Garrett and Carson are once again joined by a guest — this time to solve the riddle of Matt Reeves’ “The Batman.”
A new Batman. One might ask how could there possibly be a new Batman that is different than the ones we have already seen. We have seen him dark and gloomy. We have seen him grounded in reality. We have seen him fight men who can fly. Unfortunately, we have also seen him neon and ridiculous. Now, we can add gritty and brooding to the list.
The Batman features Robert Pattinson as our new caped crusader. He leans into the “World’s Greatest Detective” title Batman has earned in DC Comics more than we have ever seen before on the big screen. The approach is new and interesting, however, the 3 hour runtime does this a disservice.
When I first saw the original trailer for The Batman, I had hoped they would make it an R Rating rather than PG-13. I understand that would limit accessibility, but this was the right time, cast, feel, and plot to go for it. “Battinson” is in a world without Superman, similar to the Christian Bale version. You do not need to protect these other kid-friendly DC properties as they will never cross-over. This franchise could have stood out from the pack, much like (formerly Netflix’s) Daredevil Series. Instead, they straddle the line of not really appropriate for kids and not violent enough to make it different from the rest.
I thought this was going to be yet another young adult sci-fi entry, and well, I was kinda right… I guess? Most franchises like to start big and develop a fanbase. Then go back via unnecessary prequels and explore all of the nooks and crannies of the story in order to milk the franchise for all its worth. Kin feels like the filmmakers have a 6 movie arc laid out and a whole world built in their head, but they chose to lead with the boring prequel. Chronologically, this may make the most sense, but one doesn’t have to look too far to find examples of a franchise that may have died an early death if it led with its prequels…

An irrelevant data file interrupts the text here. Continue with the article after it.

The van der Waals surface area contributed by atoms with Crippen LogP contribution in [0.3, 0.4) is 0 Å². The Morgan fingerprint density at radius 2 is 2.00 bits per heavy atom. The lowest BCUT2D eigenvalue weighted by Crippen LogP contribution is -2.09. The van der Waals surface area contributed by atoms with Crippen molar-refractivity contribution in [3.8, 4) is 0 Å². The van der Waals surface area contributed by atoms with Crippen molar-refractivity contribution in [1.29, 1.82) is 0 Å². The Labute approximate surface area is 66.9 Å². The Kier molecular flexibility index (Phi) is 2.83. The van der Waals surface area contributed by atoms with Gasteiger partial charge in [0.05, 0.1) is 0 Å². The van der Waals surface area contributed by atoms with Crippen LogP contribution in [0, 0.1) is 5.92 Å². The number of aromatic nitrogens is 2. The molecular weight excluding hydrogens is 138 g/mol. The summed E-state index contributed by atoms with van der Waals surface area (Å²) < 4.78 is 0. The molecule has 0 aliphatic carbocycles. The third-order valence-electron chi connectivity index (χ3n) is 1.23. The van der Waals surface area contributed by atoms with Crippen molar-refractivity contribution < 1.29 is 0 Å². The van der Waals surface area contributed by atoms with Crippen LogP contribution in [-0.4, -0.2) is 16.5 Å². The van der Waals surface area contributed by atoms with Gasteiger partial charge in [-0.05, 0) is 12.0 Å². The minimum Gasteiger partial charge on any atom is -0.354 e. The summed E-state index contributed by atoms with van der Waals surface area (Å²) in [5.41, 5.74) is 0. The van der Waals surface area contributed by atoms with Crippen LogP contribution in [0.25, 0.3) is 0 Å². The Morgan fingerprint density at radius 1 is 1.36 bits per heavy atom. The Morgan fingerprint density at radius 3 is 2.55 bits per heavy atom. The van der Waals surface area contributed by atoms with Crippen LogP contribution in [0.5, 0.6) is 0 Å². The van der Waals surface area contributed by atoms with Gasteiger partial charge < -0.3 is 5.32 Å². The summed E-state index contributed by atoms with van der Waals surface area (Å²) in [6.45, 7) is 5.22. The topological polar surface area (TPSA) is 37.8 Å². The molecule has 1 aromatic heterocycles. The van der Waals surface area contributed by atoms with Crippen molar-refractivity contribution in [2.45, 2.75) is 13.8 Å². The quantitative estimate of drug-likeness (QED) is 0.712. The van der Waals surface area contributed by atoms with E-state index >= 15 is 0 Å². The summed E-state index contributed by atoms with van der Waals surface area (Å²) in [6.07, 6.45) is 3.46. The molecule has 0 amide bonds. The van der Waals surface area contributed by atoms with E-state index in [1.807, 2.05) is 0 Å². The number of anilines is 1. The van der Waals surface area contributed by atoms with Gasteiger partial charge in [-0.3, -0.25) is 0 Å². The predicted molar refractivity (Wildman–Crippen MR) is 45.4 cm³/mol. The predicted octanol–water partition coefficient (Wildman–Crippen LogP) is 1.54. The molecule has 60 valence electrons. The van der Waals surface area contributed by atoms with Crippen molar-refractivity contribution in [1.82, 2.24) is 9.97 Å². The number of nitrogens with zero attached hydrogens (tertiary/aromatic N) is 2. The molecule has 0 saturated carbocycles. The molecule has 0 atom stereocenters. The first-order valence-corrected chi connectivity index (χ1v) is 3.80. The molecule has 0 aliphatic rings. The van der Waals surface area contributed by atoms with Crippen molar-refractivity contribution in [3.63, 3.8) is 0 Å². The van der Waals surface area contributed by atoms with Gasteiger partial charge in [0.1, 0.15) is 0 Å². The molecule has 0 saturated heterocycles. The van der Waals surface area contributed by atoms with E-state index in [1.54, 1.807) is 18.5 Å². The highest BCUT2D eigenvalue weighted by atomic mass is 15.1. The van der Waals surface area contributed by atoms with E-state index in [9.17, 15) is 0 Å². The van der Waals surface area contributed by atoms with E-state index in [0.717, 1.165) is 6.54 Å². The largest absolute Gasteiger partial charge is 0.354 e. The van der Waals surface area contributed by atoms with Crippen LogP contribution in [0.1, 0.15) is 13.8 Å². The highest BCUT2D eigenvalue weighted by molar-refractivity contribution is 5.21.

The draw of Kin wasn’t a family drama. It was the intrigue of how the sci-fi elements would come into play with those family dynamics. Unfortunately, we just don’t get to see enough of the sci-fi. What is there seems cool and I would like to see more, but the rest of the movie was a color-by-number family relationship that plodded along in ways that weren’t unique. Having said that, I actually think this movie would be better if it dropped all of the sci-fi aspects and just focused on the family and how James Franco’s gangster squad terrorizes them. With a bit more investment into that storyline, the movie could have had a far greater impact.
Kin feels out of place in theaters and I can’t help but feel it would have been a perfect Netflix movie situated right next to the equally bad Bright. While I have no interest in a sequel, I wouldn’t mind hearing more of the Mogwai-produced score. It was easily the best part of the movie.
The best thing about Kin is a gruff Dennis Quaid. That guy should be in everything. Zoe Kravitz is a close second. Kin is marketed as a sci-fi action-adventure movie, but what you get is more of a road-trip-bonding movie between two brothers. One of them just happens to have a high-tech/alien/futuristic gun. Once you get past what feels like a bait and switch, Kin is still entertaining. Although, I feel like it missed on what could have been a more emotional connection between the characters which would have benefited this movie greatly.